Generally post-pay plans provide better value for money (especially if you plan to use your mobile as your primary phone).

2 famous symbols
Creative Commons License photo: René Ehrhardt

If you’ve got a smartphone (iPhone, Android, Blackberry, Palm, etc.) then you’ll need a smartphone tariff with inclusive internet. We recently published a guide to the best value smartphone tariffs in the UK.

If you don’t need inclusive internet, tariffs tend to be cheaper by about £5/month. Tesco Mobile offers the cheapest deal at £6/month for 100 minutes and unlimited texts (see our review). If you’re looking for more minutes, Vodafone offers 300 minutes and unlimited texts for £10/month. See our guide to the best value SIM-only tariffs.

If you’re not planning on using your phone much or you can’t get a post-pay calling plan, Pay As You Go could be a good alternative for you. Giffgaff probably offer the best value at 8p/minute for calls and 4p/text (order a free SIM card).

Are there any networks I should avoid? Should I avoid smaller networks?

I’m commonly asked by people whether they should avoid smaller networks due to reception/signal/reliability issues. The answer is: No, not really.

In the UK, we only really have five networks: 3, O2, Orange, T-Mobile and Vodafone. Each of these 5 “real networks” maintains a network of masts and all five provide very good nationwide coverage. All other networks will piggyback on these networks (they are referred to as “virtual operators”). Thus, whoever you get your mobile service from you should get decent nationwide coverage.

Red London Phone Boxes
Creative Commons License photo: markhillary

We previously published a guide on the virtual network arrangements in the UK and how to check coverage maps for each network.

How do I call home? What is the cheapest way of calling home?

You could either call from your landline (see BT landline charges), using your mobile (be careful as charges can be up to £1.50/min) or through the internet using voice-over-IP services such as Skype. In my experience, the cheapest and easiest way of making international calls is to use Skype.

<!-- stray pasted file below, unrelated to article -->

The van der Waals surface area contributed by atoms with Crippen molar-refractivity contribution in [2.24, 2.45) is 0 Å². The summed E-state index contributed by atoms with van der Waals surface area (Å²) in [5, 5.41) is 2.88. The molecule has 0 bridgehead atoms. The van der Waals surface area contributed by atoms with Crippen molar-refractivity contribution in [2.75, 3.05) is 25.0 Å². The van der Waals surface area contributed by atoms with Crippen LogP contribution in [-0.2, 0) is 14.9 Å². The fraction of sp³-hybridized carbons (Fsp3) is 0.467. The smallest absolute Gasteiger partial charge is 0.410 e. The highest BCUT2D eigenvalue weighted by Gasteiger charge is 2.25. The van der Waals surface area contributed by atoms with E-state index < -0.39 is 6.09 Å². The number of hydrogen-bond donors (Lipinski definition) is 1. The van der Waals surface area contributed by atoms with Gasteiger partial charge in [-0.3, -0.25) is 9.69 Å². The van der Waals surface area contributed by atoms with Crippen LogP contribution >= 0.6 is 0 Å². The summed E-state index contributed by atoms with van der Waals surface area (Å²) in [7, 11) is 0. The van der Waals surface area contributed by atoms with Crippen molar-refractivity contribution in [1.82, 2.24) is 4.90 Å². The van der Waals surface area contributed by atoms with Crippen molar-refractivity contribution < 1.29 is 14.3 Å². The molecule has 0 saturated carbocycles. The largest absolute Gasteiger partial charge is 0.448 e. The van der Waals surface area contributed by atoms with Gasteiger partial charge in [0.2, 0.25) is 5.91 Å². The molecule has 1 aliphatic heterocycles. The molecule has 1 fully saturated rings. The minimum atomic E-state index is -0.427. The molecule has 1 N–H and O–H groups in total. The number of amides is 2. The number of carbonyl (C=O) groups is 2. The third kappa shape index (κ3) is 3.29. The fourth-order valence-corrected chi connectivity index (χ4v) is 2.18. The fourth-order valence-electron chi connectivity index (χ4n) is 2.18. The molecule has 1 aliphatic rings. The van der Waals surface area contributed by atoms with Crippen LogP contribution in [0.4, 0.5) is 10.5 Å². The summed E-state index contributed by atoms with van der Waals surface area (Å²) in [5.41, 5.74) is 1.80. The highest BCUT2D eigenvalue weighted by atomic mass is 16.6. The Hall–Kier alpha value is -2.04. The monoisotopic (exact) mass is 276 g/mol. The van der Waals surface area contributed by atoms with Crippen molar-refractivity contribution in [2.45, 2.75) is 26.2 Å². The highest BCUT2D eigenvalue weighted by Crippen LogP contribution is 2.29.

If you want to make an international call from your mobile, check how much it costs and ask your network whether they can offer you a better rate on international calls. You could also look at specialist pre-pay products such as those offered by Lycamobile (see our review) and Lebara Mobile. They’ll let you call home from 4p/minute.

How do I dial international numbers from the UK?

When dialling an international number from the UK, you must prefix the phone number by 00 followed by the international dialling code for the country. For example to call a US number (international dialling code +1), you would dial 00 1 followed by the US local number.

How do people call me from abroad?

Radcliffe camera
Creative Commons License photo: wit

Replace the 0 at the front of your UK phone number with +44. See our detailed guide on receiving calls from abroad.

How are UK phone numbers organised?

UK phone numbers and hence call rates are dead easy to understand as we have a national numbering scheme. Phone numbers beginning with 01, 02 or 03 are geographical numbers. You’ll be charged for a call to a landline. Phone numbers beginning with 07 are mobile numbers (you can even make a guess at the network). These phone numbers are usually included as part of any call time allowance you will have on your mobile contract.